Child benefit cut will hit women hardest

The cuts will create gender inequality in state pension provision

The cuts will create gender inequality in state pension provision

George Osborne's proposal to scrap universal child benefit is yet another example of how the spending cuts will hit women disproportionately hard.

As Sunder Katwala at Next Left and others have pointed out already today, the cuts to child benefit will have worrying ramifications for women's state pension entitlement. Here's a bit more detail about what it will mean.

There is currently special provision in the state pension system for carers who aren't in formal employment, and it is closely linked to the benefit system. Until 6 April 2010, those with caring responsibilities were entitled to something called Home Responsibilities Protection (HRP), which could reduce the number of qualifying years of national insurance contributions for carers not in work, protecting their right to a full state pension. It has since been replaced by a new credit system, but the intention is the same: to see that those who don't make national insurance contributions because of caring responsibilities don't lose out on their state pension entitlement.

The criteria for receiving the new "carer's credit" is unambiguous: you are eligible if you receive "Child Benefit for a child under 12 years of age", are a foster carer, or care for a disabled person for at least 20 hours a week.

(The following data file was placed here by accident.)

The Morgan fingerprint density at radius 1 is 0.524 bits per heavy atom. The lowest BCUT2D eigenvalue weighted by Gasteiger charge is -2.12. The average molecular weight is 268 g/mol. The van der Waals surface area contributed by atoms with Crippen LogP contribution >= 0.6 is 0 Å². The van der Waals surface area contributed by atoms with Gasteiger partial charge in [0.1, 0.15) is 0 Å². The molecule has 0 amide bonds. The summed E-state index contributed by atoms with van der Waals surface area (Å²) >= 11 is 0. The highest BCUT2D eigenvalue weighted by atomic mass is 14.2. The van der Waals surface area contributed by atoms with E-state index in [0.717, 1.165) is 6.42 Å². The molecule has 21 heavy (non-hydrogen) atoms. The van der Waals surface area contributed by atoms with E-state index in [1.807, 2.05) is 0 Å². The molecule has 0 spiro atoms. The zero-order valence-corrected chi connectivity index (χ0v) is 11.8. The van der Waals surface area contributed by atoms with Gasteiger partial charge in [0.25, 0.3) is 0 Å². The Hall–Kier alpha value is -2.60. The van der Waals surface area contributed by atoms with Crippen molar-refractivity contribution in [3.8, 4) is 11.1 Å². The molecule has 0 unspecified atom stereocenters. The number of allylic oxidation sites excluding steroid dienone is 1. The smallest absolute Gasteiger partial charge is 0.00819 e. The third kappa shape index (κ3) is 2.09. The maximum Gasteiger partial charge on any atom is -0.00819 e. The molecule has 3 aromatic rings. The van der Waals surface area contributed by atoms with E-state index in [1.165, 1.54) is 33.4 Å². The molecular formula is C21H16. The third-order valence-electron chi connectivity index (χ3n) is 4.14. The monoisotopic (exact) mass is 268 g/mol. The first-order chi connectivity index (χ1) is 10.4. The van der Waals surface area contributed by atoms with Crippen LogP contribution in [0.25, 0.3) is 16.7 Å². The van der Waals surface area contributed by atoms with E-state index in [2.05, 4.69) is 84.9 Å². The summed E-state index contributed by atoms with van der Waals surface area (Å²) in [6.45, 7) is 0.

While the child benefit cut will, in practice, only affect those who are already relatively comfortably off, it is yet another example of how the cuts will have a greater impact on women than men. Women who stay at home to care for children while a partner earning more than £44,000 supports the family will lose their entitlement to the carer's credit, and thus the full value of their state pension.

This inequality, created by the cuts announced by Osborne today, is in addition to the absurdity (already highlighted by my colleague George Eaton this morning) that the cuts will leave households with a single earner bringing home more than £44,000 without child benefit, while double-income families where neither earner makes more than £43,000 will continue to receive child benefit.

Caroline Crampton is web editor of the New Statesman.

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